As a man reaches his twilight, he tends to embrace the things that really matter. At 70, Tom Jones is no exception. Having spent too much of his career chasing youth — the Las Vegas years; the ghastly Sex Bomb; the threat to “bum-rush the door” on 2002’s Younger Days — he has returned to the music of his youth: rock ’n’ roll-tinged gospel.
There were no hits last night, not even The Young New Mexican Puppeteer, which would enhance any occasion, just Jones’s current Praise And Blame album in its entirety, including Didn’t It Rain which, for reasons far from clear, was played twice in the final three songs. Jones may well be the only man on earth who can legitimately claim to count both Robbie Williams and Elvis Presley among his “good friends” but while he’s clearly seeking the late-career revitalisation and credibility accorded to Neil Diamond and Johnny Cash, Praise And Blame is exactly the album Elvis would be making were he still in the building.
“This is gospel music, uplifting music, spiritual music,” he purred. It was also Tom Jones finally acting his age and so at ease at not having to pretend to be sexy any more that he could even quip “what’s that?” when someone suggested a lozenge he was popping might have been viagra.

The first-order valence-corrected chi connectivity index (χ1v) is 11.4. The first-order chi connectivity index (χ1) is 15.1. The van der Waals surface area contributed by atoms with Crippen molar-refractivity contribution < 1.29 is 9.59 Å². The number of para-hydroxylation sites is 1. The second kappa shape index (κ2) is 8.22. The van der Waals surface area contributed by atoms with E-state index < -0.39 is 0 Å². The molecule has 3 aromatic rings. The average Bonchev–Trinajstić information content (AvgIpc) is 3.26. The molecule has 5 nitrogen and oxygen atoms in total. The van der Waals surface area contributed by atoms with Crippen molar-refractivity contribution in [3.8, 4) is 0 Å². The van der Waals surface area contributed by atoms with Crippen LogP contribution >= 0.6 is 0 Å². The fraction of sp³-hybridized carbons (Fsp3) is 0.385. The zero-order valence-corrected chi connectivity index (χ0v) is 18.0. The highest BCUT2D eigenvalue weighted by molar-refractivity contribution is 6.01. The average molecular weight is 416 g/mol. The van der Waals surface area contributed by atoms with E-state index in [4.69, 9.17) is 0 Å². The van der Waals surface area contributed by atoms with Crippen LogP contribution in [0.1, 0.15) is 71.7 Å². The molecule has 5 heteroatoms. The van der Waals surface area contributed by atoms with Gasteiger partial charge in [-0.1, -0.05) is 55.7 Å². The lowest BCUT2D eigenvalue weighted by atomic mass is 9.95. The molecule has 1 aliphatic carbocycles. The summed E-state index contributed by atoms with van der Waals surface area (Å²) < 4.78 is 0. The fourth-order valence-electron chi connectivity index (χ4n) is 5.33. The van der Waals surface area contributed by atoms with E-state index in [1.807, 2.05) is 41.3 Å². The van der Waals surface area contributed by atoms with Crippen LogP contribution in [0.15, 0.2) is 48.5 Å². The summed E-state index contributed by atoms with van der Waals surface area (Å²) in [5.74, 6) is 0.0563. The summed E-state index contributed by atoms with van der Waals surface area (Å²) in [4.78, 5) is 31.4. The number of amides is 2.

The lighting was sombre; the voice deep, rich and almost a sub-human growl on Nobody’s Fault But Mine; while the music, brimming with rue and regret as much as fire and brimstone, was as Gothic as the setting.
Not the most mobile of performers these days, Jones carried the up-tempo Lord Help and Strange Things by power of voice alone, but when he worked his spine-tingling magic on the soul-baring Did Trouble Me and If I Give My Soul, you could almost weep for his wasted years.
Still, this was an evening of joy and one that promised uplift: here is a man who has finally found himself.
By John Aizlewood
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